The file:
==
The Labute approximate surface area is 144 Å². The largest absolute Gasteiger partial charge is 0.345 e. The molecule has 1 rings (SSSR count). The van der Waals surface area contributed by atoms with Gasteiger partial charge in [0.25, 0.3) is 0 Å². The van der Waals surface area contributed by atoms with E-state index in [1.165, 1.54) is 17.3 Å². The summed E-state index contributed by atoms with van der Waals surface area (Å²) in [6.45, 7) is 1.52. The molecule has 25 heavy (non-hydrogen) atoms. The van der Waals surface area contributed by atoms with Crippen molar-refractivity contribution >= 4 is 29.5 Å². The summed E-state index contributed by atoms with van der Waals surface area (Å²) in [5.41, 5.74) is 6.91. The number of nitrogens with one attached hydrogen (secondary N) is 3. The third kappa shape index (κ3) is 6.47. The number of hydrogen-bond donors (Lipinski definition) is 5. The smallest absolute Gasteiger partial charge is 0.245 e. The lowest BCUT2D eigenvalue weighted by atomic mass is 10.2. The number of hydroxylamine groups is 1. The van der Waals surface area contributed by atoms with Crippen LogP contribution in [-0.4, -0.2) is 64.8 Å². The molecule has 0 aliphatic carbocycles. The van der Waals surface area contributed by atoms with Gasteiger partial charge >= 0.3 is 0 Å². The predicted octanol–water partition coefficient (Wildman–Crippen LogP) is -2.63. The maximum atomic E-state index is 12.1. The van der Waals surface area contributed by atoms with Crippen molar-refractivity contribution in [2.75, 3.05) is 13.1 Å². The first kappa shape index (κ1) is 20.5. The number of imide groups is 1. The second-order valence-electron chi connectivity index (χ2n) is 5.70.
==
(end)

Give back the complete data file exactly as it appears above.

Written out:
The Labute approximate surface area is 144 Å². The largest absolute Gasteiger partial charge is 0.345 e. The molecule has 1 rings (SSSR count). The van der Waals surface area contributed by atoms with Gasteiger partial charge in [0.25, 0.3) is 0 Å². The van der Waals surface area contributed by atoms with E-state index in [1.165, 1.54) is 17.3 Å². The summed E-state index contributed by atoms with van der Waals surface area (Å²) in [6.45, 7) is 1.52. The molecule has 25 heavy (non-hydrogen) atoms. The van der Waals surface area contributed by atoms with Crippen molar-refractivity contribution >= 4 is 29.5 Å². The summed E-state index contributed by atoms with van der Waals surface area (Å²) in [5.41, 5.74) is 6.91. The number of nitrogens with one attached hydrogen (secondary N) is 3. The third kappa shape index (κ3) is 6.47. The number of hydrogen-bond donors (Lipinski definition) is 5. The smallest absolute Gasteiger partial charge is 0.245 e. The lowest BCUT2D eigenvalue weighted by atomic mass is 10.2. The number of hydroxylamine groups is 1. The van der Waals surface area contributed by atoms with Crippen LogP contribution in [-0.4, -0.2) is 64.8 Å². The molecule has 0 aliphatic carbocycles. The van der Waals surface area contributed by atoms with Gasteiger partial charge >= 0.3 is 0 Å². The predicted octanol–water partition coefficient (Wildman–Crippen LogP) is -2.63. The maximum atomic E-state index is 12.1. The van der Waals surface area contributed by atoms with Crippen molar-refractivity contribution in [2.75, 3.05) is 13.1 Å². The first kappa shape index (κ1) is 20.5. The number of imide groups is 1. The second-order valence-electron chi connectivity index (χ2n) is 5.70.